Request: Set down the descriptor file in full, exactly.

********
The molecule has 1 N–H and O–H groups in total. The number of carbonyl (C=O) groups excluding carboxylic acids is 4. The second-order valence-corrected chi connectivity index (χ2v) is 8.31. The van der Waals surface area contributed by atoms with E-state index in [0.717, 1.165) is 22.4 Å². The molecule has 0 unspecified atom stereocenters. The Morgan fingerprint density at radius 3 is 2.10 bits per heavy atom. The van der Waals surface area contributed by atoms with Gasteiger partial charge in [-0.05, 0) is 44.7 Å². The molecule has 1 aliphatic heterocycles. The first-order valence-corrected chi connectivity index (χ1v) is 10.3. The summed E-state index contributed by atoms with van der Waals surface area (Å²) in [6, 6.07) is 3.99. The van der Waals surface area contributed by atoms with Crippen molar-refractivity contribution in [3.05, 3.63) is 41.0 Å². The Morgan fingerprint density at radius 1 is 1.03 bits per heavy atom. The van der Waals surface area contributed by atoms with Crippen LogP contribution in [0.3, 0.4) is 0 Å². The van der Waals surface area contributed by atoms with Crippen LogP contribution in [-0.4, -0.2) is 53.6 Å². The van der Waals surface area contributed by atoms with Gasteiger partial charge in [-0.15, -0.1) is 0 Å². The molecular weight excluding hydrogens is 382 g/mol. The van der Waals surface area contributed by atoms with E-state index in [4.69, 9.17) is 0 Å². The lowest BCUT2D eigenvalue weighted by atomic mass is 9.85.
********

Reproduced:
The molecule has 1 N–H and O–H groups in total. The number of carbonyl (C=O) groups excluding carboxylic acids is 4. The second-order valence-corrected chi connectivity index (χ2v) is 8.31. The van der Waals surface area contributed by atoms with E-state index in [0.717, 1.165) is 22.4 Å². The molecule has 0 unspecified atom stereocenters. The Morgan fingerprint density at radius 3 is 2.10 bits per heavy atom. The van der Waals surface area contributed by atoms with Gasteiger partial charge in [-0.05, 0) is 44.7 Å². The molecule has 1 aliphatic heterocycles. The first-order valence-corrected chi connectivity index (χ1v) is 10.3. The summed E-state index contributed by atoms with van der Waals surface area (Å²) in [6, 6.07) is 3.99. The van der Waals surface area contributed by atoms with Crippen molar-refractivity contribution in [3.05, 3.63) is 41.0 Å². The Morgan fingerprint density at radius 1 is 1.03 bits per heavy atom. The van der Waals surface area contributed by atoms with Crippen LogP contribution in [0.3, 0.4) is 0 Å². The van der Waals surface area contributed by atoms with Crippen LogP contribution in [-0.4, -0.2) is 53.6 Å². The van der Waals surface area contributed by atoms with Gasteiger partial charge in [-0.15, -0.1) is 0 Å². The molecular weight excluding hydrogens is 382 g/mol. The van der Waals surface area contributed by atoms with E-state index in [4.69, 9.17) is 0 Å². The lowest BCUT2D eigenvalue weighted by atomic mass is 9.85.